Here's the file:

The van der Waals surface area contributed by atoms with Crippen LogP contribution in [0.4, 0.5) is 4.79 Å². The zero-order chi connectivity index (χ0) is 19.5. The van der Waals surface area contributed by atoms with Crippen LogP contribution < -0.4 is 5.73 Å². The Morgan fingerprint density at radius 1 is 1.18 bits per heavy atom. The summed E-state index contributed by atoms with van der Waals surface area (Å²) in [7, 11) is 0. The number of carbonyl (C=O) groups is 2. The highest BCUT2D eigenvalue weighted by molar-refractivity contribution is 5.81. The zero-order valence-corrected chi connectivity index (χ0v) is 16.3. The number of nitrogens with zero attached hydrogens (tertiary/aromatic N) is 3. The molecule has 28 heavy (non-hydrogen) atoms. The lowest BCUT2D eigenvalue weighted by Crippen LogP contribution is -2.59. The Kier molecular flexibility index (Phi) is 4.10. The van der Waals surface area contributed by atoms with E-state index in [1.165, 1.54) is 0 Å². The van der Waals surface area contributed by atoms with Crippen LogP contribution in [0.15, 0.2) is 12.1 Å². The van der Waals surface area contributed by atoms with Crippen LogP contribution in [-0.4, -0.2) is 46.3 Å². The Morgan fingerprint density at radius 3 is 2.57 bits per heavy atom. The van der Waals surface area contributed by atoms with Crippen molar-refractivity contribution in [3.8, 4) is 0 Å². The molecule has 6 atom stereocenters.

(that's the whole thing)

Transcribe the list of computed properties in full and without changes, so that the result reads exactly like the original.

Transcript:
The van der Waals surface area contributed by atoms with Crippen LogP contribution in [0.4, 0.5) is 4.79 Å². The zero-order chi connectivity index (χ0) is 19.5. The van der Waals surface area contributed by atoms with Crippen LogP contribution < -0.4 is 5.73 Å². The Morgan fingerprint density at radius 1 is 1.18 bits per heavy atom. The summed E-state index contributed by atoms with van der Waals surface area (Å²) in [7, 11) is 0. The number of carbonyl (C=O) groups is 2. The highest BCUT2D eigenvalue weighted by molar-refractivity contribution is 5.81. The zero-order valence-corrected chi connectivity index (χ0v) is 16.3. The number of nitrogens with zero attached hydrogens (tertiary/aromatic N) is 3. The molecule has 28 heavy (non-hydrogen) atoms. The lowest BCUT2D eigenvalue weighted by Crippen LogP contribution is -2.59. The Kier molecular flexibility index (Phi) is 4.10. The van der Waals surface area contributed by atoms with E-state index in [1.165, 1.54) is 0 Å². The van der Waals surface area contributed by atoms with Crippen LogP contribution in [0.15, 0.2) is 12.1 Å². The van der Waals surface area contributed by atoms with Crippen LogP contribution in [-0.4, -0.2) is 46.3 Å². The Morgan fingerprint density at radius 3 is 2.57 bits per heavy atom. The van der Waals surface area contributed by atoms with Crippen molar-refractivity contribution in [3.8, 4) is 0 Å². The molecule has 6 atom stereocenters.